Wednesday, May 13, 2009
As temperature climbs, electric generators roar in Iraq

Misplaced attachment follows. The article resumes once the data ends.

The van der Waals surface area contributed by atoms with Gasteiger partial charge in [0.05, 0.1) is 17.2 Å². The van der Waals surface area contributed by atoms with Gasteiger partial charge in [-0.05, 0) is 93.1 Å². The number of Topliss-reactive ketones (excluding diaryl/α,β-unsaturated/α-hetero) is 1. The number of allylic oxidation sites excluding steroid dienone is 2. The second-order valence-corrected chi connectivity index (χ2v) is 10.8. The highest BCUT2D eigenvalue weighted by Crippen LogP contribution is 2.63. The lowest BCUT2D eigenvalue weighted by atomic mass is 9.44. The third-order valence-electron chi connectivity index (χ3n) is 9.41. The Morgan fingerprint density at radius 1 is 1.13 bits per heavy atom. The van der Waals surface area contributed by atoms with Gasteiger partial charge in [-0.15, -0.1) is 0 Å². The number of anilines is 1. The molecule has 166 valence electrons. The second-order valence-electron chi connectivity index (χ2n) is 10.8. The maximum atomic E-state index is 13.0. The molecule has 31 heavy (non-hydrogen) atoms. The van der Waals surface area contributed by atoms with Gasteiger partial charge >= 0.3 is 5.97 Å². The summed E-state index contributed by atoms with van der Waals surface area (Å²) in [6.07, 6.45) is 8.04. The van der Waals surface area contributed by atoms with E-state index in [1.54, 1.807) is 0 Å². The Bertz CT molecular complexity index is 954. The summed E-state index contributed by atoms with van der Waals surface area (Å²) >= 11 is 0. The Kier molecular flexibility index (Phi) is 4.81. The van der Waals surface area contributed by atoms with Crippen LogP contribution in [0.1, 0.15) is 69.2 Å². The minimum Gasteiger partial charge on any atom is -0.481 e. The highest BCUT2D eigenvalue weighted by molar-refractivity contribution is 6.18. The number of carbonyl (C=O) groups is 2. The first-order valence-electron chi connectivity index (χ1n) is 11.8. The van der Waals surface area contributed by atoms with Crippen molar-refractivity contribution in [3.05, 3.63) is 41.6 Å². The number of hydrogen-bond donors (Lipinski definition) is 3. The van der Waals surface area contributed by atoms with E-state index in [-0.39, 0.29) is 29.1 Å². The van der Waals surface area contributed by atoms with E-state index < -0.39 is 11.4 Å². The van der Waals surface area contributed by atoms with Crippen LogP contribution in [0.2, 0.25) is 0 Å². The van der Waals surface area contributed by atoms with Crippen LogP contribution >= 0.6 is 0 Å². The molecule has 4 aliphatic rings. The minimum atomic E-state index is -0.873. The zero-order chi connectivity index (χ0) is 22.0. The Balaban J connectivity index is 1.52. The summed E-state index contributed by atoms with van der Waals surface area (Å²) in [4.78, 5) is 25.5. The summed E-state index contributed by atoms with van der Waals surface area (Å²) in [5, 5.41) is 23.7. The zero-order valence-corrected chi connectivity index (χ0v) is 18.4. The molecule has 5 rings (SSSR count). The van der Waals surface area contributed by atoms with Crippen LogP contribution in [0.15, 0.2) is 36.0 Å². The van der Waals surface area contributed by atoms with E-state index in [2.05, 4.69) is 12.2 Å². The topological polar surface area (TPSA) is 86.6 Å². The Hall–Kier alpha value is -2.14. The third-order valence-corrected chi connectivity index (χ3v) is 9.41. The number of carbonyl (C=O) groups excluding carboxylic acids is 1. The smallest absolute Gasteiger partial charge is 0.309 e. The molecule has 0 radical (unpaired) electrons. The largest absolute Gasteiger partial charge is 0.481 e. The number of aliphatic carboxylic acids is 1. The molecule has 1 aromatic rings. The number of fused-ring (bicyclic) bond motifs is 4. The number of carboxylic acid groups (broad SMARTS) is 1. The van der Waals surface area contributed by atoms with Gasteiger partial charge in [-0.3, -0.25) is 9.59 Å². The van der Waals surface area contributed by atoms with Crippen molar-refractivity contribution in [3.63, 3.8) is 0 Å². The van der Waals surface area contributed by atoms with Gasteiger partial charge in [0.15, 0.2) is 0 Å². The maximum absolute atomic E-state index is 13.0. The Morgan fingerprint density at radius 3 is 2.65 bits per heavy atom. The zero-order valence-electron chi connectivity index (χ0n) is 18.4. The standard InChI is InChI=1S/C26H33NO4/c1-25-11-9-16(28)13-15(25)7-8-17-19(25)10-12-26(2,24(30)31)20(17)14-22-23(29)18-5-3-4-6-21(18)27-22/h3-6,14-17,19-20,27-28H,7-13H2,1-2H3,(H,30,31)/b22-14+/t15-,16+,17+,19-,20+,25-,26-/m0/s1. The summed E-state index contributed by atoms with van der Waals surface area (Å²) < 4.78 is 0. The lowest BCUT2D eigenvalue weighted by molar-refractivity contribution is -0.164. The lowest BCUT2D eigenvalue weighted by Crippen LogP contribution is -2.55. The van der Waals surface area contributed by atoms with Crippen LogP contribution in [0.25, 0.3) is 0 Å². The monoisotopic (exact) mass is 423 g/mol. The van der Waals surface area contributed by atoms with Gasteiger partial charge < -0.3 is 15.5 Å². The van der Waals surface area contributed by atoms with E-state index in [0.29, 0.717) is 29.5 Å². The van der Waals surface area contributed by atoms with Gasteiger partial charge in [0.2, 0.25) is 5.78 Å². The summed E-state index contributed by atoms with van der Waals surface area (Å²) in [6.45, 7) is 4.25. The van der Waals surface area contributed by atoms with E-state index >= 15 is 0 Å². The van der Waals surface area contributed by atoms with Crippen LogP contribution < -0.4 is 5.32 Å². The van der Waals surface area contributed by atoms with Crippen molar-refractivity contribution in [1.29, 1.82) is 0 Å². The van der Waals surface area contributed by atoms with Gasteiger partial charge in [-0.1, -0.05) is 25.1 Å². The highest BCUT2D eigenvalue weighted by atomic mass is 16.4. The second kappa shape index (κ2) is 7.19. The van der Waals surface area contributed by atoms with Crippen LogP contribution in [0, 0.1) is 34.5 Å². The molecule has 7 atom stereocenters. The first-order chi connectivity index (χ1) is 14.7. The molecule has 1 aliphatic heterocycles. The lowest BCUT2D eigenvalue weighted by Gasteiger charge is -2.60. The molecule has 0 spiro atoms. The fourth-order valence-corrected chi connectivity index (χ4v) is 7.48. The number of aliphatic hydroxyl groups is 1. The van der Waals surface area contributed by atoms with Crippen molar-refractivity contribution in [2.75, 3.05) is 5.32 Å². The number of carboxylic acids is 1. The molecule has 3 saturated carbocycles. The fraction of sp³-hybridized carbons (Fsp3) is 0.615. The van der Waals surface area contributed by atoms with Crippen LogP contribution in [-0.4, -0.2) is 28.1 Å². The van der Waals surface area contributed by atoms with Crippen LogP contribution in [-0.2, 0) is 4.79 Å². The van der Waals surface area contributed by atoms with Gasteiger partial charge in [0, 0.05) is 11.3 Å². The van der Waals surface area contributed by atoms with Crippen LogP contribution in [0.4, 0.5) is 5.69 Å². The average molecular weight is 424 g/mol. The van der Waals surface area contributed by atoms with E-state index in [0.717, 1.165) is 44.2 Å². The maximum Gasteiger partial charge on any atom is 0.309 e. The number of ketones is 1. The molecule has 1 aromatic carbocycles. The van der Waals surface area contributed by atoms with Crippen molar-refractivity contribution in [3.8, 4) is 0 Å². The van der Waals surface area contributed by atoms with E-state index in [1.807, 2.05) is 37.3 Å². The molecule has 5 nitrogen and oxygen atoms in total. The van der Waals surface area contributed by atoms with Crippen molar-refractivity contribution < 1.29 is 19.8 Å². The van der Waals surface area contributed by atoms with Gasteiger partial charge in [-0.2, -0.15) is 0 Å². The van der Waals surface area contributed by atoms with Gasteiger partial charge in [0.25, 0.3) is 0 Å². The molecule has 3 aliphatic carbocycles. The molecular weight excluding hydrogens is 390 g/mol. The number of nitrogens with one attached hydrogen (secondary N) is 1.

By Kadhem al-Attabi May 13, 2009, Baghdad - The incessant roar of hundreds of petrol-powered generators scarcely bothers Baghdad residents any more. In the hot summer months, when temperatures can climb above 50 degrees Celsius, the generators' roar is reassuring because it is thanks to them that residents can stay cool. Hardly any place in Iraq does not rely at least partially on generators. Homes, shopping malls, government facilities, and five- star hotels all depend on them to some extent to keep the lamps lit and the air-conditioners humming. The streets of Baghdad and many other cities across Iraq are festooned with a haphazard tangle of electrical wires linking neighbourhood homes with the large generators that entrepreneurs have set up to supply entire districts with power, in lieu of a fully functional central grid. In Baghdad, the going rate is 10,000 Iraqi dinars (about 8.5 US dollars) for one ampere of electricity, supplied over the course of eight hours. But prices are subject to change if customers, particularly shop owners or restaurant-owners, want more than eight- hours' supply. 'The lack of electricity persists despite the wealth of the country,' 29-year-old Ghadir Mohammed, who owns a pharmacy in Baghdad, told the German Press Agency dpa. The consecutive governments that have administered Iraq since the US-led invasion of the country in 2003 have not dealt with the problem effectively, Mohammed said. Instead of signing major contracts to establish large electrical power plants, especially in cities least affected by the sectarian violence that gripped much of the country in the years after the invasion, the government resorted to 'failed policies, and competed with the private sector in importing generators,' Mohammed said. 'But this did not help solve the roots of the problem,' he added. Corruption has also contributed to the problem. US-born former electricity minister Ayham al-Sammarai fled the country in 2006 after facing charges that 2 billion US dollars marked for the reconstruction of Iraq's power grid disappeared under his watch. Though the problem worsened after the 2003 invasion, there have been shortages in Iraq's electrical power production for 20 years. Big, privately owned, generators first appeared in the public streets of some Iraqi cities in the 1990s, following the destruction of Iraqi power plants in the 1991 Gulf War. After the destruction of more power plants in 2003, Iraq's power grid collapsed almost completely. Despite efforts to rebuild, Iraq today produces 4,000 megawatts of electricity, down from 10,000 megawatts in 1991. Meanwhile, government facilities, banks, hotels and restaurants use their own generators to ensure a stable power supply during business hours. Those Iraqis who can afford them have their own generators at home. 'The power supply has improved this year, but it still hasn't reached the point where I can give up the small generators in my house, or give up my share in the private generator that supplies the neighbourhood,' Abdel-Qadir al-Samarai, a 65-year-old retired general told dpa. 'I should guarantee the flow of electricity so my grandchildren can study for their final exams at night,' he said. The constant blackouts have spurred a new market for the generators, however. Iraqis now import thousands of generators from Japan, Malaysia, Korea and China, which can be found in most markets around the country. To meet the demand, Iraqi traders are also importing devices 'that suit Iraq's poor electrical supply,' said 58-year-old Asaad al-Rawi, who owns a mall in Baghdad. Iraqis now hope that the current Iraqi government can deliver on its promises to solve the power crisis, especially after the unfulfilled promises made by consecutive governments over the years. The Iraqi Ministry of Power has promised that it will supply 12 hours of stable electricity per day, instead of the less than four hours a day Iraqis now tolerate. To achieve this target, the Iraqi government allocated billion of dollars and signed contracts with US, German, British, Italian and Iranian companies to build several large power plants. It has also signed contracts with neighbouring countries to supply Iraq with electricity until it can power itself.